Legendary photographer Barbara Van Cleve has documented the Montana landscape for decades, including its working ranchers, beloved horses, and cattle. Barbara’s first camera, a brownie box Junior, I was given to her at age 11, and she’s been taking photos ever since.
Born in 1935 and raised in a ranching family, Van Cleve said she wanted to share that lifestyle with the world, so she set out to document the everyday life of a ranching family. The Cleve family established the Lazy K Bar Ranch in 1880 near Melville on the eastern slopes of the Crazy Mountains, and Van Cleve has spent her life in Montana photographing the ranching life around her.
“I care so much about my photography as a way of communicating to people, the fact that I love ranching,” Van Cleve said during an interview with Yellowstone Public Radio. “I love the Crazy Mountains. To me, those mountains reached around me. They were comforting. They were taking care of me. Oh God, they are just home, spelled with capital letters.”
Van Cleve was exposed to photography at a young age though Life Magazine, which was delivered to the family ranch. From that early exposure to Life Magazine, Van Cleve’s style was informed by documentary photojournalism, using natural light, and working to compose her images in the camera. She describes herself as a “one shot” photographer and does not pose her subjects.
“So often students in workshops ask me, ‘What kind of camera do you have?’ ‘What kind of lens do you have?'” said Van Cleve. “I point to my eyes and I say, ‘I’ve got these. And I have this,’ and I put my hand on my heart, because what really counts is not the equipment — it’s what I see and what I feel, and that’s what’s so important in photography to me.”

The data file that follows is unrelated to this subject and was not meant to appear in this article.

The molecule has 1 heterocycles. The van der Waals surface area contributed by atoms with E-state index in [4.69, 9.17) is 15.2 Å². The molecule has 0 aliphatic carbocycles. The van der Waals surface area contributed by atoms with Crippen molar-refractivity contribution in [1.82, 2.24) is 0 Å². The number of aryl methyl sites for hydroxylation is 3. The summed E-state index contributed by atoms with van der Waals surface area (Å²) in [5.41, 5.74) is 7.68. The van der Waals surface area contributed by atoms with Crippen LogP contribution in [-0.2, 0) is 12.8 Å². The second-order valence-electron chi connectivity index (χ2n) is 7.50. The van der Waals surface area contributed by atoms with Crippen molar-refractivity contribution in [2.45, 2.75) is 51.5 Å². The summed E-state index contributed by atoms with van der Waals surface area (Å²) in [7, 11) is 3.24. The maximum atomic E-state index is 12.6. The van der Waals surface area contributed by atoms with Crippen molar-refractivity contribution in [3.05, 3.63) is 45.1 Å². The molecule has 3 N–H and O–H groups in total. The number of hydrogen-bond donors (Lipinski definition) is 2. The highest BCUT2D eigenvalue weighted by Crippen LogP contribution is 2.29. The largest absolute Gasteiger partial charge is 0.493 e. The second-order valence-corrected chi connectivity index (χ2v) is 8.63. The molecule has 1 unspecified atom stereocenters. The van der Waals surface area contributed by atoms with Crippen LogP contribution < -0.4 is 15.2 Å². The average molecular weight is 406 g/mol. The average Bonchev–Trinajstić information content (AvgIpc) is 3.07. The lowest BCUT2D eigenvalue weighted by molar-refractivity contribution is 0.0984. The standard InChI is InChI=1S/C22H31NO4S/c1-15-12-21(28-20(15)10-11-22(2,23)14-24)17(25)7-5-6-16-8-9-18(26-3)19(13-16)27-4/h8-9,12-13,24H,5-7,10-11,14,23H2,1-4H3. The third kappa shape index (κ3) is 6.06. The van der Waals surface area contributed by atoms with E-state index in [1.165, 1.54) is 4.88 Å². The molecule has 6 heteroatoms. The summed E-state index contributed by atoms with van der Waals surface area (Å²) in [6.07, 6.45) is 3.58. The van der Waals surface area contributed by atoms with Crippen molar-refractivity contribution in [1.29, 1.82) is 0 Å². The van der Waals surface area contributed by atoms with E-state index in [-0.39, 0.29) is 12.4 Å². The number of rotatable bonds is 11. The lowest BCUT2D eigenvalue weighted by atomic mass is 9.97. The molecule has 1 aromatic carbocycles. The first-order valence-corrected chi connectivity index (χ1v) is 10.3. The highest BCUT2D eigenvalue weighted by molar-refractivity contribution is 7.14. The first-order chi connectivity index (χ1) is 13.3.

As well, Van Cleve studied the photos of black and white masters such as Ansel Adams and photographs almost exclusively in black and white. Her style evolved from the back of horses, where she found she could move quicker and get up high enough to capture the action and the sweeping vistas of the land in front of her. Her photography often incorporates natural elements—dust, snow, rain, lightning, clouds—which add atmospheric dimension to her work.
“I grew up with black and white, and I taught myself to see in black and white, and people say, ‘Oh, come on. It’s a colored world out there. You can’t see in black-and-white.’ Oh yes you can, if you’ve spent as many years as I have with a red filter across the viewfinder … I think once my I was trained to see these things, I did.”
Hear the full interview on Resounds: Arts and Culture on the High Plains.
Thank you to Nick Olson and the Yellowstone Art Museum for the photos of Barbara Van Cleve, when she was speaking at the museum during a retrospective of her photography that opened in April 2023.